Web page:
What happened next is something of a blur, perhaps due to the near constant stream of water in my eyes. (Say what you want about Jack, but he had good aim.) My pole bent near double and I instinctively grabbed the reel with both hands. It probably wasn't the best course of action, as the trolling motor was now free to run wild. My kick had put it at an angle, and my boat lurched around to the left, right into the path of the paddleboat. They rammed the front of my boat, twisting me around in my seat and changing my heading once again. The impact threw Jack off the paddleboat. He landed in my stern, the water gun flying out of his hands.

"Oh, ye'll pay for that, ye will." He pulled the sword from his waist and set himself in a guard position.

At that moment, the line for my rod snapped. I glared at the pirate, my vision going red. All I wanted was a leisurely Saturday afternoon of fishing, and this buffoon had not only interrupted me, but he had caused me to lose what may have been the largest fish I had ever hooked on this lake. The bastard was going to pay.

I lunged forward with the rod, driving its tip at his face. He swung the sword up in a parry and the rod went wide. I swung again at him, and again, but each time he managed to block, throwing in a hearty "argh" as my pole missed him. All the while my boat continued in a circle, and Eyepatch tried to correct his course to come back for another pass.

When the foam sword snuck past my guard and whacked me on the shoulder I had had enough. I braced myself, reached back with my hand, grabbed the handle of the trolling motor and wrenched it the other way. The boat rocked violently as it shifted direction. Jack was unprepared for the sudden change; the motion threw him off balance and he wheeled his arms in the air in an attempt to recover. I jerked the handle a second time, and the pirate poser tumbled overboard.

"Yes!" I screamed, my fist pumping the air. "Take that, Jack Sparrow!"

Jack bobbed to the surface, spitting water from his mouth. "That's CAPTAIN Jack Sparrow," he called back, the black around his eyes running in streaks down his face.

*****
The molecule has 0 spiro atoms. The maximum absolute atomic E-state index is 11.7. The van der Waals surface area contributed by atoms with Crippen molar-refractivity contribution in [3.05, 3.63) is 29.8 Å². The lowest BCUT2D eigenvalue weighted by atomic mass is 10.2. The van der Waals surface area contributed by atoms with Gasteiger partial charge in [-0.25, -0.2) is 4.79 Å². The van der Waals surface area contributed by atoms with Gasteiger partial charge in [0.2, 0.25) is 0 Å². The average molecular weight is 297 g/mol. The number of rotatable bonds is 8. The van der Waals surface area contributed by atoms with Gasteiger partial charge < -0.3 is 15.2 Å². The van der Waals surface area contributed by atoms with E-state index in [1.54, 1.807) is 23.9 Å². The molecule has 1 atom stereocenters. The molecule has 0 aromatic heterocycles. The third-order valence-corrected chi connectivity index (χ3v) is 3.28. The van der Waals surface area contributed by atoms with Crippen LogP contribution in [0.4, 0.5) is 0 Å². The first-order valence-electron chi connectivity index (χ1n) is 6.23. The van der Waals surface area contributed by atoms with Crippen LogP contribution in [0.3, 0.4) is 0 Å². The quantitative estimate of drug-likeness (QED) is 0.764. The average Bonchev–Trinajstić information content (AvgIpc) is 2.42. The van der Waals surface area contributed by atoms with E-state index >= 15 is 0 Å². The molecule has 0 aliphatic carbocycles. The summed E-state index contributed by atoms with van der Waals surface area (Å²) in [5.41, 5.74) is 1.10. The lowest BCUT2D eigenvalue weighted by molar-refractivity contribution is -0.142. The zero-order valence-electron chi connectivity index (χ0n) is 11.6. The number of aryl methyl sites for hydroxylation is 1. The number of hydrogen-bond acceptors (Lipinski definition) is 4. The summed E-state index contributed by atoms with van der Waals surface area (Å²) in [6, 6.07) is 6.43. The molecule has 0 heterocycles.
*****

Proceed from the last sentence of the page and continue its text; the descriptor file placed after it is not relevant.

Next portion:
He watched me cut the power to the trolling motor and bring it out of the water. "You won't escape," he said as I made my way to the rear of my boat. He dog paddled toward me.

I smiled as I pulled the cord to the twenty horsepower outboard. It roared to life. "So long, Captain," I said and hit the throttle.

The boat rocketed forward, as much as a fifteen year old aluminum fishing boat can "rocket," leaving the Captain, Eyepatch, and their pink pirate ship in its wake.

***

I was still angry when I got home. Stupid punk pirate. It's not like I got days to myself all that often. Was it really too much to ask that I get just a few moments of peace at the lake? Wasn't I due that as a reward for all I did for my family day after day?

My eyes caught sight of the box on the kitchen counter, with its accompanying card, that my wife always left for me when she assigned such a long list of chores around the house. The box was a gift, her way of thanking me for completing her lists when she knew I'd rather be doing something else. She was thoughtful that way.

I looked at the box, thoughts of rewards tumbling through my brain. I hadn't finished the list, but my anger at having my outing at the lake ruined overshadowed my better judgment. Wasn't I due?

I opened the card. It read, "Thanks for doing all of that. You've wanted this for a while now - I hope you enjoy it." She had signed her name at the bottom, enclosed in a big red heart.

Ignoring a sudden twinge of guilt, I grabbed the box, tore off the wrapping paper, and removed the lid.

There inside, lay a brand new copy of "Pirates of the Caribbean: On Stranger Tides."

I started chuckling. What were the odds? The chuckle turned into a full belly laugh and it was some time before I could breathe normally again. I wiped the tears from my eyes as I went in search of my tool box.

Some way or another, my wife always seemed to get her way.

2 comments:

Joseph Ramirez said...

The twists you put on the ends of your stories always surprise me. :) This one is no exception. Way to go, man. It's been a while since you posted, I'm glad you did.

(I'm better at keeping up with blogs than I am at keeping up with the list. I confess. I'm more of a blogger.)

Todd said...

Thanks. I should post more often. I actually have a backlog of stories I should post. Maybe I'll do that weekly....

Anyway, one of the Fantasy Writing group members wrote a short follow up to this. You can find it on his blog here:

http://strandsofpattern.blogspot.com/2012/03/march-4-2012-fantasy-writers-challenge.html